Autoimmunity is a consequence of both genetic and environmental factors, occurring in genetically susceptible hosts with environmental triggers. While genome-wide association studies have revealed a number of susceptible genes contributing to etiology, the environmental triggers remain poorly understood. Primary biliary cholangitis, formally known as primary biliary cirrhosis, is considered a model autoimmune disease for which our group has extensively evaluated environmental factors involved in its etiology. Bacterial infection and xenobiotics have been proposed as candidate environmental factors that may explain tolerance breakdown and production of primary biliary cholangitis-specific antimitochondrial autoantibodies. Large-scale case-control studies have consistently detected an association of primary biliary cholangitis with urinary tract infections caused by Escherichia coli, as E. coli PDC-E2 is molecularly similar to human PDC-E2, the immunodominant target of AMAs. Another bacterium of interest is Novosphingobium aromaticivorans, a ubiquitous xenobiotic-metabolizing bacterium that produces lipoylated proteins, which are highly reactive with sera from primary biliary cholangitis patients. Regarding xenobiotics, case-control studies have suggested that frequent use of nail polish is associated with an increased susceptibility to primary biliary cholangitis. We found that 2-octynamide, the conjugate derived from 2-octynoic acid present in cosmetics, lipsticks, and some chewing gums, was unique in both its quantitative structure–activity relationship analysis and reactivity with primary biliary cholangitis sera. 2-nonyamide is another xenobiotic that also has the optimal chemical structure for xenobiotic modification of the PDC-E2 epitope, as demonstrated by the enhanced epitope recognition with AMA-positive PBC sera. Moreover, we found that C57BL/6 mice immunized with 2-octynoic acid-BSA possess many of the features characteristic to primary biliary cholangitis. Impact statement: Autoimmunity is believed to develop in genetically susceptible hosts with triggers from the environment. Researchers have recently demonstrated that bacteria and xenobiotics commonly present in our environment are potential triggers of tolerance breakdown against autoantigens and autoimmunity, particularly in primary biliary cholangitis (PBC). The link between xenobiotics and PBC has been further confirmed with the establishment of PBC model mice by immunizing mice with xenobiotics.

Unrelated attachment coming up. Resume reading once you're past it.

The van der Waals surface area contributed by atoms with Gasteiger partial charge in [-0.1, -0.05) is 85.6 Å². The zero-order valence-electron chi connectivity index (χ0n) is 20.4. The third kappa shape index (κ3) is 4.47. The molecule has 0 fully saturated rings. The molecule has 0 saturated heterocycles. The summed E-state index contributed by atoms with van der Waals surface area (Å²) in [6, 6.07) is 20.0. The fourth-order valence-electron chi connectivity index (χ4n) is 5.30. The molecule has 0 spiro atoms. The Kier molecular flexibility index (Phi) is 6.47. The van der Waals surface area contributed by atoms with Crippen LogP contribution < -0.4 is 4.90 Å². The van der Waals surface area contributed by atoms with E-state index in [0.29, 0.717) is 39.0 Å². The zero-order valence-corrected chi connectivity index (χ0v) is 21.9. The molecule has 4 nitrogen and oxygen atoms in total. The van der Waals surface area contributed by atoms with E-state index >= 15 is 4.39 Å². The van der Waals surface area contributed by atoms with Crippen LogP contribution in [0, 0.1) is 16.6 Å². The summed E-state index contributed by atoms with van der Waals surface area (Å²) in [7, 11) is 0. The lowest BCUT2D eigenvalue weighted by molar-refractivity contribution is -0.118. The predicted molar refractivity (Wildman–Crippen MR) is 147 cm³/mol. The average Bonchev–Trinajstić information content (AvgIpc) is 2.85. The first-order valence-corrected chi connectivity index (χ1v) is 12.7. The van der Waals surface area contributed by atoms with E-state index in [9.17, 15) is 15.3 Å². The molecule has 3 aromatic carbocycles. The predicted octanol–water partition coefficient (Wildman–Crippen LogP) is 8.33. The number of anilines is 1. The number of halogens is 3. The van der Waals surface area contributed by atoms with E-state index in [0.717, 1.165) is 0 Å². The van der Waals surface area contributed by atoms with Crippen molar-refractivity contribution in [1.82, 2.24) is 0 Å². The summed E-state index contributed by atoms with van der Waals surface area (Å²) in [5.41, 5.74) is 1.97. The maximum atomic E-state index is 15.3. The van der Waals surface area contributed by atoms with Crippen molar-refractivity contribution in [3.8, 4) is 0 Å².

- animal models
- anti-mitochondrial autoantibodies
- genetic background
- primary biliary cholangitis
ASJC Scopus subject areas
- Biochemistry, Genetics and Molecular Biology(all)